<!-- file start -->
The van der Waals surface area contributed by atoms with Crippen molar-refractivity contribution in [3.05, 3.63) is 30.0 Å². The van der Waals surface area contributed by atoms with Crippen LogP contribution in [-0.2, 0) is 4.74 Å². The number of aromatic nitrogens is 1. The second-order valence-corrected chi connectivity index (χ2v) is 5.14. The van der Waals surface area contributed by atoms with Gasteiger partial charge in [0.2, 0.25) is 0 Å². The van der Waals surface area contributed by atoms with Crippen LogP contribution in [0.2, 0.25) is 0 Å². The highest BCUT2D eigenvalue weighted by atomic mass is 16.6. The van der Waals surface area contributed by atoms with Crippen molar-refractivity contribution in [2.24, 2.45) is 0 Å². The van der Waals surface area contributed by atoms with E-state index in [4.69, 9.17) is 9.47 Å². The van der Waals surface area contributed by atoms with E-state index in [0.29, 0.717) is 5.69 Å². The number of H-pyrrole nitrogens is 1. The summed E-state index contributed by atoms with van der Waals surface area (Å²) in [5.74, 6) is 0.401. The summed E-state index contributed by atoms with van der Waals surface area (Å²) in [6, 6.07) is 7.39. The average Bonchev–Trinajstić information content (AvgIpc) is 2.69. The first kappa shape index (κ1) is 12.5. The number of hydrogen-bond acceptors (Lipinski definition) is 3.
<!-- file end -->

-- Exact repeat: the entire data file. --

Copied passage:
The van der Waals surface area contributed by atoms with Crippen molar-refractivity contribution in [3.05, 3.63) is 30.0 Å². The van der Waals surface area contributed by atoms with Crippen LogP contribution in [-0.2, 0) is 4.74 Å². The number of aromatic nitrogens is 1. The second-order valence-corrected chi connectivity index (χ2v) is 5.14. The van der Waals surface area contributed by atoms with Gasteiger partial charge in [0.2, 0.25) is 0 Å². The van der Waals surface area contributed by atoms with Crippen LogP contribution in [0.2, 0.25) is 0 Å². The highest BCUT2D eigenvalue weighted by atomic mass is 16.6. The van der Waals surface area contributed by atoms with Crippen molar-refractivity contribution in [2.24, 2.45) is 0 Å². The van der Waals surface area contributed by atoms with E-state index in [4.69, 9.17) is 9.47 Å². The van der Waals surface area contributed by atoms with E-state index in [0.29, 0.717) is 5.69 Å². The number of H-pyrrole nitrogens is 1. The summed E-state index contributed by atoms with van der Waals surface area (Å²) in [5.74, 6) is 0.401. The summed E-state index contributed by atoms with van der Waals surface area (Å²) in [6, 6.07) is 7.39. The average Bonchev–Trinajstić information content (AvgIpc) is 2.69. The first kappa shape index (κ1) is 12.5. The number of hydrogen-bond acceptors (Lipinski definition) is 3.